The global impact of climate change on biodiversity
New research led by the University of York which retraced the steps of a 1965 survey on Mount Kinabalu in Borneo has discovered that, on average, species had moved uphill by about 67 m over the intervening years to cope with changes in climate.
When three undergraduates set off on an expedition in 1965 to trap moths on Mount Kinabalu in Borneo, little did they realise that they were establishing the groundwork for a study of the impacts of climate change.
New research led by the University of York has repeated the survey 42 years later, and found that, on average, species had moved uphill by about 67 metres over the intervening years to cope with changes in climate.
This is the first demonstration that climate change is affecting the distributions of tropical insects, the most numerous group of animals on Earth, thus representing a major threat to global biodiversity.
University of York PhD student I-Ching Chen - first author of the new study - said: "Tropical insects form the most diverse group of animals on Earth but to-date we have not known whether they were responding to climate change. The last Intergovernmental Panel on Climate Change AR4 Report showed a gaping hole in the evidence. Our new study is good in that it increases the evidence available, but it is potentially bad for biodiversity."
Professor Thomas added: "Large numbers of species are completely confined to tropical mountains, such as Mount Kinabalu: many of the species found by the expeditions have never been found anywhere else on Earth. As these species get pushed uphill towards cooler conditions, the amount of land that is available to them gets smaller and smaller. And because most of the top of the mountain is bare rock, they may not be able to find suitable habitats, even if the temperature is right. Some of the species are likely to die out."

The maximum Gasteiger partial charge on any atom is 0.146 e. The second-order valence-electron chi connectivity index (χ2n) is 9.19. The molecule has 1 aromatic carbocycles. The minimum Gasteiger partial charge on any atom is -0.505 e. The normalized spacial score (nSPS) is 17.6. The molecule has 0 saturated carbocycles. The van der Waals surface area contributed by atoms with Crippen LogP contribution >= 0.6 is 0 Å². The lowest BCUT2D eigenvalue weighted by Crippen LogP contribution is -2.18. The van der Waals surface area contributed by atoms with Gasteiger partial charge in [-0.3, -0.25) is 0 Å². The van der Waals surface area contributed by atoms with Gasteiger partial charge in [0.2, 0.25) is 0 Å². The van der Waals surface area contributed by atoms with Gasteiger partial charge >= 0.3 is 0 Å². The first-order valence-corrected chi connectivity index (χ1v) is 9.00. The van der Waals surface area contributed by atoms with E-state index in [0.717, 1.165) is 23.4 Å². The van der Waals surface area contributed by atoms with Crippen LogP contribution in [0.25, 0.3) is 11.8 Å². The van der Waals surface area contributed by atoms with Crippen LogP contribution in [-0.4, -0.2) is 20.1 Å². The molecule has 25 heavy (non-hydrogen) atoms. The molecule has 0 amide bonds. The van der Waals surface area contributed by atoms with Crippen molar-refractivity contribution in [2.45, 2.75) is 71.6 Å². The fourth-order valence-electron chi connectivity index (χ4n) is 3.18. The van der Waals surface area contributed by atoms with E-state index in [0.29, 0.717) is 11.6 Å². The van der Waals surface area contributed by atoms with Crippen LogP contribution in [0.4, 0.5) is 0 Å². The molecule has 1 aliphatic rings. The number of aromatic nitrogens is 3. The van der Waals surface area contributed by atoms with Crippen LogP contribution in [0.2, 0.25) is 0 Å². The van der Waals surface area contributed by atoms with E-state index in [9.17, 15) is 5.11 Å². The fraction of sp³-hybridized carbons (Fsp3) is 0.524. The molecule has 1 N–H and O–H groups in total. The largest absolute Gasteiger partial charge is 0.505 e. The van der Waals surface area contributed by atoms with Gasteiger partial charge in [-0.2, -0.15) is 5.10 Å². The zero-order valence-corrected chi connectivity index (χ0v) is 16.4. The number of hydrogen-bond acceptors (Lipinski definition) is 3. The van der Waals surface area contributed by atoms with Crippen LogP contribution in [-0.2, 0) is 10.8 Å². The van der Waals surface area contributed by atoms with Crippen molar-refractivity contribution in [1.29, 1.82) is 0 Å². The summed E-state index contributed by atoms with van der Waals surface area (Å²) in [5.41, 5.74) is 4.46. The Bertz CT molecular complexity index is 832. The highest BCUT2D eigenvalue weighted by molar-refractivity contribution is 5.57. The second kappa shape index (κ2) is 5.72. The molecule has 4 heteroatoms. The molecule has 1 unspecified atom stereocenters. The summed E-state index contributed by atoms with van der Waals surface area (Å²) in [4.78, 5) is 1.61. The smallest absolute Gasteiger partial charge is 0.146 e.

The New Expedition in 2007 was joined by Henry Barlow, one of the members of the original survey, whose life-long enthusiasm for moths helped I-Ching Chen, who is from Taiwan, to come to terms with the sheer diversity of moths she had to identify.
The study is published in the latest edition of Proceedings of the National Academy of Sciences (PNAS).
Jeremy Holloway, a Research Associate at the Natural History Museum in London, and another member of the 1965 expedition, devoted his career to the identification (taxonomy) of moths from South East Asia, enabling the research team to identify the new samples. Armed with the data from 1965, moth-trapping equipment, tents, sleeping bags and rations, I-Ching and colleagues set out to repeat the original survey.
"Photographs from the 1965 expedition led us back to exactly the same sites sampled 42 years ago", said Dr Suzan Benedick, expedition member, and Universiti Malaysia Sabah entomologist.
The new survey involved climbing the mountain and catching moths up to an elevation of 3,675 metres above sea level. Once all of the specimens had been caught and identified, then the team compared the heights at which each species had been found in 1965 and again in 2007. The results revealed a highly statistically significant shift, indicating that the moths are now found higher on the mountain than previously.
There is a more positive note, however. As the highest and coolest location between the Himalaya and New Guinea, Mount Kinabalu represents an extremely important "climate change refuge". Species that begin to find conditions too hot (or dry) in the surrounding lowlands may be able to find suitable conditions by moving upwards on the slopes of this mountain. "The critical thing is to protect the forests surrounding the mountain, so that the lowland species are able to reach the cooler conditions that they may need," said Dr Jane Hill, expedition member, and one of I-Ching Chen's advisors.
Source: University of York